Wednesday, April 7, 2010

Experiment in bypassing damp off

Most of my original tomatoes that I started by seed fell victim to damp off.

Aggravating, but many horticulturists suggest not starting tomatoes too early anyways as frost or disease from cold/damp that can occur early from early planting of tomato crop.  Luckily I had some seed leftover and so I've begun again, this time with the luxury of reasonably warm and sunshine-y outdoor weather.  A later home-started harvest, but with luck there will still be a crop!

A very kind friend of mine purchased a good size Bonnie's indeterminate heirloom tomato for me in addition to a smaller hybrid indeterminate (that had 2 plants in it!) so that I wouldn't be without the deliciousness early this year.  Oh us vegetable gardeners and our tomatoes!

But back to damp-off crud:

After I started pulling out the totally damped off seedlings from their small egg carton "pots," I wondered to myself  about the famously well known stem-rooting properties that tomatoes possess and thought that  I might still yet be able to save some.  So I kept one Tropic tomato seedling with a pinched damped off stem and popped it in a small bath of water I was growing a grocery store fennel bulb in, making sure that the damped off stem base was under the water line.   .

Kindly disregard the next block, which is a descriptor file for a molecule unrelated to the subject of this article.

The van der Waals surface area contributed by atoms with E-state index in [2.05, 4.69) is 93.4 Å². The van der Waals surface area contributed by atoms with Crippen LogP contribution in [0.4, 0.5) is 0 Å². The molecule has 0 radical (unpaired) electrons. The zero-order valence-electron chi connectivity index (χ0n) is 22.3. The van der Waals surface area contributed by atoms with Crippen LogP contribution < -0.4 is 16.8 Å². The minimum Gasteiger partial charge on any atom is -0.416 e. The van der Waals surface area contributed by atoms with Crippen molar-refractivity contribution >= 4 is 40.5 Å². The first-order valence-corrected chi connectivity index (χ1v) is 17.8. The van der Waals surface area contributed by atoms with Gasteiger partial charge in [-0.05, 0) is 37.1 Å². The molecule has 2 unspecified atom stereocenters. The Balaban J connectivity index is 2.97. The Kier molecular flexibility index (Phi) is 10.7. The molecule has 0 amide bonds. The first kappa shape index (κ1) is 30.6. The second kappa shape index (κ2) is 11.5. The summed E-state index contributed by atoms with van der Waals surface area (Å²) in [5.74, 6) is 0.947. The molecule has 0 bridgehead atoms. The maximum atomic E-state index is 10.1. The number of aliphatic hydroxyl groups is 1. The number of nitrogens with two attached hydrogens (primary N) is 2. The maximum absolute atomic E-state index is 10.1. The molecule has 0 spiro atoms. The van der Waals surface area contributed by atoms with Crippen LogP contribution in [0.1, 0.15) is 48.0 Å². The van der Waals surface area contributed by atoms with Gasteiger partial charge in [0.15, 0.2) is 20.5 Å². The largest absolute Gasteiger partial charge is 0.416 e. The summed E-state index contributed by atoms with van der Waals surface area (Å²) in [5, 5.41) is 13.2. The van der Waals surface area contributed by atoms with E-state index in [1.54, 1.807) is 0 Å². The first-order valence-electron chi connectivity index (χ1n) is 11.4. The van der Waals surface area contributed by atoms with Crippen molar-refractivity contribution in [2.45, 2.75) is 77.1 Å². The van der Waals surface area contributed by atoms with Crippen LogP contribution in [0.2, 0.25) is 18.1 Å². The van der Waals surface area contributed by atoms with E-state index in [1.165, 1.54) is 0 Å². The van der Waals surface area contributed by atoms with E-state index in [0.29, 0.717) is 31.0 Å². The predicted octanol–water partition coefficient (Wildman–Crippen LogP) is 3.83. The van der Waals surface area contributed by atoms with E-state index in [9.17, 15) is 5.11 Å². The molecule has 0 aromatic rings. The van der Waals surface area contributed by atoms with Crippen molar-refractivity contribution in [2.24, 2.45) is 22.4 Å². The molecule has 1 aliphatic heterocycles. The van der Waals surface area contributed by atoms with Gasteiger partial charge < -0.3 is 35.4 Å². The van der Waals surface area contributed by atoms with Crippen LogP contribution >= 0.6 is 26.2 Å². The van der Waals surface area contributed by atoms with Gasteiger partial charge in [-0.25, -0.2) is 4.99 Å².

Here is the result after a week or so:

(at this point I had discarded the damped off portion that existed below the newly rooted part you can see now)

Now that I have potentially found a way to save damped off seedlings I am slightly smacking myself at not having done with more of the sad looking plants I chucked. 

So, just wanted to share if any of you run into damp off issues.  (There is hope!)